Q One last chance or crack at it. Is there a better than even chance that you'd be asking for it before January 20th? (Laughter.)
MR. FRATTO: I couldn't predict how my Steelers were going to do against the Titans yesterday; I'm going to not try to make predictions on -- (laughter.)
Q Tony, in one of the fore-mentioned interviews, the President said he's been speaking to the speechwriters about a farewell address. Has he decided to actually do that?
MR. FRATTO: No, I think he said that it's something he's thinking about and thinking about some ideas, but he hasn't made that decision yet. I think if he feels that he has something important to say and it's the right way to say it, he will. But he just hasn't decided yet.
Q Two questions. One, yesterday the Jewish community, for the first time, they have --
MR. FRATTO: I'm sorry, Goyal, I missed the beginning.
Q Yesterday the Jewish community, just beside the White House, they marked the world's largest menorah by honoring those who were killed in the Mumbai attacks. And what the message they had was that this is a time that we must defeat the terrorism that we have been facing at least for the last 10 years already -- in India, 20 years. And I have question that is President going to honor those who died? And also that we live today in the threat of terrorism by bringing those who attacked us to justice.
MR. FRATTO: We do want to see those who perpetuate these attacks brought to justice, and that's something that we've tried to impress upon all the governments in that region; it's something that we try to do here also. Look, as we think about reflecting over the past seven years, certainly since the 9/11 attacks, we need to try to defeat terrorists in every way possible, whether that's through the use of armed conflict, by taking the fight to them, using our intelligence services to try to prevent attacks, and when we do find those who have committed attacks, to bring them to justice.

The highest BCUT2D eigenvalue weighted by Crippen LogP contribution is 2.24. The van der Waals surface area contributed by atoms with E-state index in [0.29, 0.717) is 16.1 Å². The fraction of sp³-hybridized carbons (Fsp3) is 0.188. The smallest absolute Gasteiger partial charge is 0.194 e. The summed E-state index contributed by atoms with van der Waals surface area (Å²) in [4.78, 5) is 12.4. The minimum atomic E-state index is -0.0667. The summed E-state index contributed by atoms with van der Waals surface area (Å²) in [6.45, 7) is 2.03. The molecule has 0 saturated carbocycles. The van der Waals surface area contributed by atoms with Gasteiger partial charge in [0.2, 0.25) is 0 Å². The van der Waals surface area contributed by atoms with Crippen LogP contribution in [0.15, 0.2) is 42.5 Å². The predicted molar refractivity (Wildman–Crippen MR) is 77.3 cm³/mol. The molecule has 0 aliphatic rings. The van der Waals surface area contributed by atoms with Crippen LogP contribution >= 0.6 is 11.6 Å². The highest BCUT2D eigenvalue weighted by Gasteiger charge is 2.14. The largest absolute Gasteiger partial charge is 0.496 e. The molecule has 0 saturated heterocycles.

And we've assembled a large coalition of nations who stand with us in trying to defeat terrorism. Again, we do it on the intelligence side; we do it on the financial intelligence side, trying to track the money. And it's a global effort and we have to try to be right all the time, and bring anyone who plans or carries out a terrorist attack to justice.
Q And second, in recent days, almost everybody, every leader, including President Bush, President-Elect Obama, and Secretary Rice, and now general -- (inaudible) -- in this area, they have a warning for Pakistan that now the time has come they should not mislead the international community as far as terrorism in the name of religion and getting U.S. dollars. Now, is the U.S. on high alert? Because they might take advantage of the transition here.
MR. FRATTO: I think I would just say we do take the period of transition very seriously. As for Pakistan, we're communicating with them very well, and I think they understand their responsibility and the important role they play in the role on terror.
Q I would like to ask about the mood of the President and his wife, and also among the staff. This is the period of so many "last times" -- last Christmas break of the administration, last visit to Camp David. It's a transition not only to the next presidency, but to history of this administration. So how is the mood? And especially, when do they actually prepare the moving out? I remember when I moved to the States it was weeks of preparation. When do they -- (laughter) -- designate a time to think, this goes to the ranch, this goes to the new house?
MR. FRATTO: I honestly don't -- I would direct you to the First Lady's -- the First Lady's Press Secretary might be able to give you a little bit more on the tick-tock of moving out of the White House and back to civilian life.
Look, I've seen the President through his mood in the interviews he's done. I think what you've seen in those interviews reflects his mood right now. And he's thinking about the past. He's still very much in the present also, in terms of still dealing with some very real and urgent concerns. I don't think anyone expected us -- that any administration, and this administration, would be this busy as we've been this late into the administration. But we are, and the President is still very much occupied with those issues.
But it is an opportunity to look back and think about what we've accomplished. And of course, everyone asks the questions of how you look back on the past eight years, and so that gives them an opportunity to respond to those questions.
Q The staff, and yourself?
MR. FRATTO: I'm sorry, the staff?
Q Yes, yourself.
MR. FRATTO: I wish I had a few minutes to think about it. (Laughter.) I'm dealing with auto questions every day.
Q The Iranian police yesterday shut down the human rights center, headed by Nobel Peace Prize laureate Shirin Ebadi. Any reaction to that?
MR. FRATTO: I saw the report. I mean, look, you know where we stand in terms of the ability of people in any society to be able to express themselves and to speak up for human rights and civil rights. So it's troubling. We believe that these individuals are incredibly courageous to stand up in a society like Iran for the rights of their fellow citizens. So it's something that we're obviously paying attention to.
Q Thank you.
END 10:34 A.M. EST